The Leinster SFC semi-finals will take place this weekend, with Meath, Kildare, and Westmeath still in the hunt to stop Dublin from winning a 12th provincial crown on the bounce.
While Dessie Farrell's side are not the power that they once were, they will still be strong favourites to get the job done against Meath on Sunday afternoon. In the other game, Kildare are fancied to overcome Westmeath.
These games will take place as a double-header in Croke Park, a decision that has been questioned. Many feel that playing in a half-empty stadium could suck the life out of what should be a big occasion, Peter Canavan included.
Speaking to Sky Sports, the former Tyrone star said that the Leinster Council would have been better served having these games in provincial grounds such as Portlaoise or Tullamore.
St Tiernach's Park in Clones was resplendent for Donegal-Cavan. A good crowd packed into the venue on a warm summer's day, and it made for a brilliant atmosphere.
Likewise in Páirc Uí Rinn on Saturday; the smaller venue added to the contest.
The Leinster Championship semi-finals are set for Croke Park on Sunday. If the Dublin-Meath game were to be held in Portlaoise or Tullamore, it would make for a better spectacle. Likewise Kildare vs Westmeath.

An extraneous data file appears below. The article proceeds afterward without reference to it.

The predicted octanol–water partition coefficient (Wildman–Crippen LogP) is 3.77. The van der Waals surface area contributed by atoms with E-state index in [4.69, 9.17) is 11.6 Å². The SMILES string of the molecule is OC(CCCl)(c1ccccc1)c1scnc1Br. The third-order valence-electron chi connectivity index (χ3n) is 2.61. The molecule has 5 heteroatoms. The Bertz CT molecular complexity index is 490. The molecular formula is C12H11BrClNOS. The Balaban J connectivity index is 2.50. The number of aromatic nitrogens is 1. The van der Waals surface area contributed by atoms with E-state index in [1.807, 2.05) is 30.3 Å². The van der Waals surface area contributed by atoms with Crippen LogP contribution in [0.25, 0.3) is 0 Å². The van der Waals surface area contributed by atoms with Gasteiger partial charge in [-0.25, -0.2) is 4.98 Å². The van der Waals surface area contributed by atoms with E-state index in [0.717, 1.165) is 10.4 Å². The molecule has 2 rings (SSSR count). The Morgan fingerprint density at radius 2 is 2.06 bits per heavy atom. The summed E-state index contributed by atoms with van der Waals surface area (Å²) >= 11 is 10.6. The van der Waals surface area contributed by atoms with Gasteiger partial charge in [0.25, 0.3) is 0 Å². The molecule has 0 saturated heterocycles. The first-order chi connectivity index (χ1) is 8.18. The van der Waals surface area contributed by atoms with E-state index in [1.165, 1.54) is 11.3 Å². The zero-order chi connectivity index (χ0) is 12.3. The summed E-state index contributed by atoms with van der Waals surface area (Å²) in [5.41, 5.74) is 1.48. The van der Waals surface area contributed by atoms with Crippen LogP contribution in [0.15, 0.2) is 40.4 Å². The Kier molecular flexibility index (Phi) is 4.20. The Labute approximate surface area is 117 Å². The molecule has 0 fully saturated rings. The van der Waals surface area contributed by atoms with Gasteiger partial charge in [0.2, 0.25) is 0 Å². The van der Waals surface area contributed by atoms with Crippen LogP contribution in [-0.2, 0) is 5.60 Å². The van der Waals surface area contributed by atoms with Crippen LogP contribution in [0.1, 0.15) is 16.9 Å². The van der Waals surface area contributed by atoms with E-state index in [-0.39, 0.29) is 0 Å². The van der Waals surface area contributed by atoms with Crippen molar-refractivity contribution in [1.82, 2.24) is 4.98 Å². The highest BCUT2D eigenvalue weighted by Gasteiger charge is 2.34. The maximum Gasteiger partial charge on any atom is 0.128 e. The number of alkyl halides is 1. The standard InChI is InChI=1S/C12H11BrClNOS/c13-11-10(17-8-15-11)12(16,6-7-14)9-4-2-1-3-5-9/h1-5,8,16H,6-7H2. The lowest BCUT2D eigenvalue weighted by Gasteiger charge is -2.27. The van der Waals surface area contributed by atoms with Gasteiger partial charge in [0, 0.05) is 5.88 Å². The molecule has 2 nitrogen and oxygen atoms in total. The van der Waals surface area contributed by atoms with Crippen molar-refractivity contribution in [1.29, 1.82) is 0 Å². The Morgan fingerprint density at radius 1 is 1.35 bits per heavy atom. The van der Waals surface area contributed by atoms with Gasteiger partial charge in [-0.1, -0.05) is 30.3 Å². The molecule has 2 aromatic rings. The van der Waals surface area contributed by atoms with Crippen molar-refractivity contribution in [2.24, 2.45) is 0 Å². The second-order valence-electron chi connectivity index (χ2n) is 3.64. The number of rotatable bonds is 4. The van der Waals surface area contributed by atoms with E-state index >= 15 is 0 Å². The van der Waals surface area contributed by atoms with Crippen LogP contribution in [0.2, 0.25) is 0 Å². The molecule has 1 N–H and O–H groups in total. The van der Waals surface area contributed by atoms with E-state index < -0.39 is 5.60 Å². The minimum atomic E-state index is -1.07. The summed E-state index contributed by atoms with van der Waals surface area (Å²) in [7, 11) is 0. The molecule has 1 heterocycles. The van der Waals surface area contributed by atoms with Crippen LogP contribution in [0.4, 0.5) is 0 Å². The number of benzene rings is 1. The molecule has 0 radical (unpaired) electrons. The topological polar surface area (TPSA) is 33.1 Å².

Instead, they are taking the games to Croke Park, where the stadium will only be half-full.
As for the matches themselves, I expect the Leinster final to be a repeat pairing of 2021.
Kildare look to be heading in the right direction, and they should overcome the Lake County.
You're not too sure what you're going to get from Meath. There was a spring in the Dubs' step against Wexford. Granted, you have to factor in the quality of the opposition, but they appeared to be moving well. The return of Con O'Callaghan has given them a massive lift.
It is difficult to argue with Canavan's thinking here. Playing matches in a smaller stadium which is full to capacity certainly only adds to the atmosphere.
Of course, the fact that many see Croke Park as a home advantage for Dublin only adds to the argument to bring the games elsewhere.
It has worked in other provinces, where games are not always necessarily held in the largest available venue. The Leinster Council would perhaps be wise to follow that example moving forward.